On 23 January 1939, Gustav Hartman knocked on the door of his friend’s flat in Vienna. By almost any definition, at the time, Vienna was a city under occupation. Hitler’s Wehrmacht had swept across the border in March of the previous year in what was portrayed as the Anschluss. Previously independent Austria was swallowed up and redefined as merely part of the greater Germany. The situation in Vienna was anything but normal therefore, and for Hartman standing outside the flat, waiting for someone to respond to his insistent demands for attention, things were about to become even more sinister.
Despite his patience, Hartman could get no response. All was silent from inside. Fearing something was wrong, he forced an entry, and found the naked body of his friend, lying alongside that of the woman he shared the flat with. The man was already dead, but the woman, Camilla Castignola, survived for a while before finally passing away in hospital. The deceased man was Matthias Sindelar. Nicknamed the ‘Papery Man’ for his slight frame, Sindelar had been the iconic leader of the Austrian Wunderteam that had blazed a bright but all too brief flame across Europe. There’s a somewhat infamous showbusiness line that suggests it’s a great for career move to die young. On that bleak January day, in a grey city dominated by grey clouds and men in grey uniforms, Matthias Sindelar was 37 years old. It was hardly a great career move though.
Johann Strauss’s Kaiser-Walzer was written in 1889 and offered by Austria-Hungary to the German Empire as a symbolic ‘toast of friendship’ by Emperor Franz Joseph I to celebrate the occasion of his visit to the German Emperor Wilhelm II. Half-a-century later, with the Germans now visiting Vienna in far less cordial terms, it’s an ironic footnote to the death of Austria’s most famous footballer that it occurred on the fiftieth anniversary of the piece, that could have been an oration to the most talented player to have represented Austria, rather than as a lament for his passing.
Matěj Šindelář was born in Kozlov, Moravia, now part of the Czech Republic – but at the time, a region within the Austro-Hungarian Empire – in February 1903. He would move to the Favoriten region of Vienna with his parents when two years old. It was an area of the city with a large Czech-speaking community and the immigrant family settled in the district. In a move to become more integrated into his new country, Matěj Šindelář eventually became Matthias Sindelar.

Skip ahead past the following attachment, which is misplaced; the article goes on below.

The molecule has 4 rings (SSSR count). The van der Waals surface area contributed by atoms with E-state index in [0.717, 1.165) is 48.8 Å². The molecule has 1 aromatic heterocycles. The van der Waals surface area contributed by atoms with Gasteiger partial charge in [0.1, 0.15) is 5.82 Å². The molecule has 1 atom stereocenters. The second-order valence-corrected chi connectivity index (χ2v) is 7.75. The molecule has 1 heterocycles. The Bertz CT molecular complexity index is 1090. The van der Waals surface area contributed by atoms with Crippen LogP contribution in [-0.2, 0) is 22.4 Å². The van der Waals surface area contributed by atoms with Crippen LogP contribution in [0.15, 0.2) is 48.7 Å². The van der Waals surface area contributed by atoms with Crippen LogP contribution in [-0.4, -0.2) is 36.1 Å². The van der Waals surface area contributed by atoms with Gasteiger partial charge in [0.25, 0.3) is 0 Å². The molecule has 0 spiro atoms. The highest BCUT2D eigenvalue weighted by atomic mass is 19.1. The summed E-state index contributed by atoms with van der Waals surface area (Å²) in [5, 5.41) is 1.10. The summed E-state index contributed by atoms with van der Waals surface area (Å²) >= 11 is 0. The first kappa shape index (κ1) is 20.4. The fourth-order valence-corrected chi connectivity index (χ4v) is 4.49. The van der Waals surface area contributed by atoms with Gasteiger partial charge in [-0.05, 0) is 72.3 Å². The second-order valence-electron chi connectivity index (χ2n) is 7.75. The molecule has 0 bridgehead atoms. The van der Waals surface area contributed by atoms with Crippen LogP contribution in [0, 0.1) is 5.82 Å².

The young Matthias would begin his footballing education, as so many others did around Europe at that time, by kicking a ball in the streets along with his friends. When he was 15 however, things took on a more organised structure. His talent was spotted by Hertha Vienna and he was taken into their youth scheme. He would stay there until 1924, when he joined FK Austria Vienna. His new club were then known as Wiener Amateur-SV, but would change their name two years later. Across the following years, until that January day in 1939, he would make 703 league appearances for the club, scoring no less than 600 goals. With such a scoring record, it’s of little surprise that both trophies and acclaim followed the thin frail-looking Sindelar, as iron filings to a magnet.
As well as a league title in 1926, the club would lift the Austrian Cup in 1925, 1926, 1933, 1935 and 1936, and the Mitropa Cup – a somewhat truncated early version of the European Cup – in both 1933 and 1936. The turf of the Franz Horr-Stadion was Matthias Sindelar’s stage and he bestrode it with the elegance, grace and skill of man born ahead of his time. His was not the rumbustious approach of the thud and blunder that was the muscular order of the day. Instead he was possessed of an ability to control games with wit and imagination and to dominate opponents by outthinking and outplaying them. It’s of little surprise therefore that it took a theatre critic, Alfred Polger, to effectively capture the entrancing play of Sindelar. “In a way he had brains in his legs,” Polgar suggested, focusing on his style and grace. “And many remarkable and unexpected things occurred to them while they were running,” he continued, now emphasising the inherent timing that was a feature of his play. “Sindelar’s shot hit the back of the net like the perfect punchline, the ending that made it possible to understand and appreciate the perfect composition of the story, the crowning of which it represented.”